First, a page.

The government of Antigua and Barbuda is tightening supervision of offshore banks in the hope that the United States will retract a recent money laundering warning.

Antigua agreed to replace three members of a new six-member agency responsible for regulating the country's 50 offshore banks. The United States had objected to the three because they were affiliated with some of the banks they would be regulating.

The tiny Caribbean nation is also drafting legislation that would reverse the recent weakening of its bank secrecy and money laundering laws.

Both moves are in response to an advisory sent to U.S. financial institutions this month. The Treasury's Department's Financial Crimes Enforcement Network advised banks to scrutinize any transaction "routed into or out of Antigua and Barbuda, or involving entities organized or domiciled, or nonresident persons maintaining accounts, in Antigua and Barbuda."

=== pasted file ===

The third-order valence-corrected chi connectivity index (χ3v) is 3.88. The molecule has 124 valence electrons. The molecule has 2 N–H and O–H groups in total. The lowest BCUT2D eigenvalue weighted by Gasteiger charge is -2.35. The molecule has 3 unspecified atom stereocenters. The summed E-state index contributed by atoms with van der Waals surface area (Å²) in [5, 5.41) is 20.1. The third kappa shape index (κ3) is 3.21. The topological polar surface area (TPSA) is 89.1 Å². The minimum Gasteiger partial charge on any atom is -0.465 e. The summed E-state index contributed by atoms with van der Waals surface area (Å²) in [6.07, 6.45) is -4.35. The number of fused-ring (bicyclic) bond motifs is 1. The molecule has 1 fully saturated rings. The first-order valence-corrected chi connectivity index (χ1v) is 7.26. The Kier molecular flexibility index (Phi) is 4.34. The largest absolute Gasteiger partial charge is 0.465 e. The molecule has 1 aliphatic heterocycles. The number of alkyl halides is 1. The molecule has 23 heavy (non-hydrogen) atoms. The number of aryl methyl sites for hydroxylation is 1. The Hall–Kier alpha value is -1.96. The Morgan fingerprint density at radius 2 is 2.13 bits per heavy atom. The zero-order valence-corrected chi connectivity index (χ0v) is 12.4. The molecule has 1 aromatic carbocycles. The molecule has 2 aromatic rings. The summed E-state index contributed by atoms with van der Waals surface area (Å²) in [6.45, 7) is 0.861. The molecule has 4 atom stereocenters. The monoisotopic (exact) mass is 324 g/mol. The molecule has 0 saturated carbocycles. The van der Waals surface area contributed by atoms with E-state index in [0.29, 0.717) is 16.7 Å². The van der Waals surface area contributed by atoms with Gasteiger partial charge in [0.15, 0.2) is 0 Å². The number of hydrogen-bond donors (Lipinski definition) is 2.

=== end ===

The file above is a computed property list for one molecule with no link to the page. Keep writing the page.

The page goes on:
Lionel Hurst, Antigua's ambassador to this country and one of the three replacement regulators, said U.S. officials had informally agreed to retract the advisory if Antigua made these statutory and personnel changes. The officials also suggested language for the legislation.

Mr. Hurst called the pressure from the United States "inappropriate" but said Antigua would grudgingly abide it.

"We just hope that the United States lifts the advisory so that our name is not further sullied," he said in an interview.

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